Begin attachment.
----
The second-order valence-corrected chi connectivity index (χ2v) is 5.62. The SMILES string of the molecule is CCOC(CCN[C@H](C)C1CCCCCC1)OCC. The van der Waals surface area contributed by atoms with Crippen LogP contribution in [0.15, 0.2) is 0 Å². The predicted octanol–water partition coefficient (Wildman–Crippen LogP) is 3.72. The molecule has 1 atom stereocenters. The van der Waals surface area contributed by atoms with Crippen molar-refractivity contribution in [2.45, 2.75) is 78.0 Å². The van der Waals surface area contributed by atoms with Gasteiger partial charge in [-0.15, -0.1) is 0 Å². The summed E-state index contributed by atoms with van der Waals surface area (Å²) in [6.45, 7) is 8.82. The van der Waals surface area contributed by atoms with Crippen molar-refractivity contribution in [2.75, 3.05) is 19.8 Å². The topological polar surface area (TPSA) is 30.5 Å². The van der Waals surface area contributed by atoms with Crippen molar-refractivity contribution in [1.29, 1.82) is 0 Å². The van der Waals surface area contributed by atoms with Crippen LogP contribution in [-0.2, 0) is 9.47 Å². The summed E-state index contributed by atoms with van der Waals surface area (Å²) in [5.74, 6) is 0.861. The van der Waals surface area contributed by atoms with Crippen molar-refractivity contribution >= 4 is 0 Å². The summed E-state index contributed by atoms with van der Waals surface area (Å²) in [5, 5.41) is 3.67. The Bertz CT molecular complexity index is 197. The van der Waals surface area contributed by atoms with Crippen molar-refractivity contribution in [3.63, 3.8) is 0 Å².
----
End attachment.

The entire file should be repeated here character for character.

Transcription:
The second-order valence-corrected chi connectivity index (χ2v) is 5.62. The SMILES string of the molecule is CCOC(CCN[C@H](C)C1CCCCCC1)OCC. The van der Waals surface area contributed by atoms with Crippen LogP contribution in [0.15, 0.2) is 0 Å². The predicted octanol–water partition coefficient (Wildman–Crippen LogP) is 3.72. The molecule has 1 atom stereocenters. The van der Waals surface area contributed by atoms with Crippen molar-refractivity contribution in [2.45, 2.75) is 78.0 Å². The van der Waals surface area contributed by atoms with Gasteiger partial charge in [-0.15, -0.1) is 0 Å². The summed E-state index contributed by atoms with van der Waals surface area (Å²) in [6.45, 7) is 8.82. The van der Waals surface area contributed by atoms with Crippen molar-refractivity contribution in [2.75, 3.05) is 19.8 Å². The topological polar surface area (TPSA) is 30.5 Å². The van der Waals surface area contributed by atoms with Crippen molar-refractivity contribution in [1.29, 1.82) is 0 Å². The van der Waals surface area contributed by atoms with Crippen LogP contribution in [-0.2, 0) is 9.47 Å². The summed E-state index contributed by atoms with van der Waals surface area (Å²) in [5.74, 6) is 0.861. The van der Waals surface area contributed by atoms with Crippen molar-refractivity contribution >= 4 is 0 Å². The summed E-state index contributed by atoms with van der Waals surface area (Å²) in [5, 5.41) is 3.67. The Bertz CT molecular complexity index is 197. The van der Waals surface area contributed by atoms with Crippen molar-refractivity contribution in [3.63, 3.8) is 0 Å².